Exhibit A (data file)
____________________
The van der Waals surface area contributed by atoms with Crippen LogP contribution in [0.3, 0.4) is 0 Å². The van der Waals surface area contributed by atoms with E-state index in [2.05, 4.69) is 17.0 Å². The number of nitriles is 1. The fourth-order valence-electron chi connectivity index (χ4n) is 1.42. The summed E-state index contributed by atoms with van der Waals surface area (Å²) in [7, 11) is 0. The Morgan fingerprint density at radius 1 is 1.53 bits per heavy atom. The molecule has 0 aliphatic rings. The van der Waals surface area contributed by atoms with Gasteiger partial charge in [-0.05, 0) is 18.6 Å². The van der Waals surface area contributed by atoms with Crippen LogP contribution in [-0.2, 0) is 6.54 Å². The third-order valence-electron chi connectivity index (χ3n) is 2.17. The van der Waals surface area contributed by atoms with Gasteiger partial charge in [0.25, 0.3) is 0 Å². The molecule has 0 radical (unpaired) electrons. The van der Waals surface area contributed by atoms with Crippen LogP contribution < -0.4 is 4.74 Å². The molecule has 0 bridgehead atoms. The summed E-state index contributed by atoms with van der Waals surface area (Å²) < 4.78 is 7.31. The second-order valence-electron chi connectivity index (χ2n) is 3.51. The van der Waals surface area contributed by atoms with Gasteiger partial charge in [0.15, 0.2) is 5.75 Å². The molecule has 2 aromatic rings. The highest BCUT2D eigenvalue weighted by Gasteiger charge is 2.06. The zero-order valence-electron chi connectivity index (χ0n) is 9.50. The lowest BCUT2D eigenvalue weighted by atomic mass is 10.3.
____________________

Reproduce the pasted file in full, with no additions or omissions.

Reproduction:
The van der Waals surface area contributed by atoms with Crippen LogP contribution in [0.3, 0.4) is 0 Å². The van der Waals surface area contributed by atoms with E-state index in [2.05, 4.69) is 17.0 Å². The number of nitriles is 1. The fourth-order valence-electron chi connectivity index (χ4n) is 1.42. The summed E-state index contributed by atoms with van der Waals surface area (Å²) in [7, 11) is 0. The Morgan fingerprint density at radius 1 is 1.53 bits per heavy atom. The molecule has 0 aliphatic rings. The van der Waals surface area contributed by atoms with Gasteiger partial charge in [-0.05, 0) is 18.6 Å². The van der Waals surface area contributed by atoms with Crippen LogP contribution in [-0.2, 0) is 6.54 Å². The third-order valence-electron chi connectivity index (χ3n) is 2.17. The van der Waals surface area contributed by atoms with Gasteiger partial charge in [0.25, 0.3) is 0 Å². The molecule has 0 radical (unpaired) electrons. The van der Waals surface area contributed by atoms with Crippen LogP contribution < -0.4 is 4.74 Å². The molecule has 0 bridgehead atoms. The summed E-state index contributed by atoms with van der Waals surface area (Å²) < 4.78 is 7.31. The second-order valence-electron chi connectivity index (χ2n) is 3.51. The van der Waals surface area contributed by atoms with Gasteiger partial charge in [0.15, 0.2) is 5.75 Å². The molecule has 2 aromatic rings. The highest BCUT2D eigenvalue weighted by Gasteiger charge is 2.06. The zero-order valence-electron chi connectivity index (χ0n) is 9.50. The lowest BCUT2D eigenvalue weighted by atomic mass is 10.3.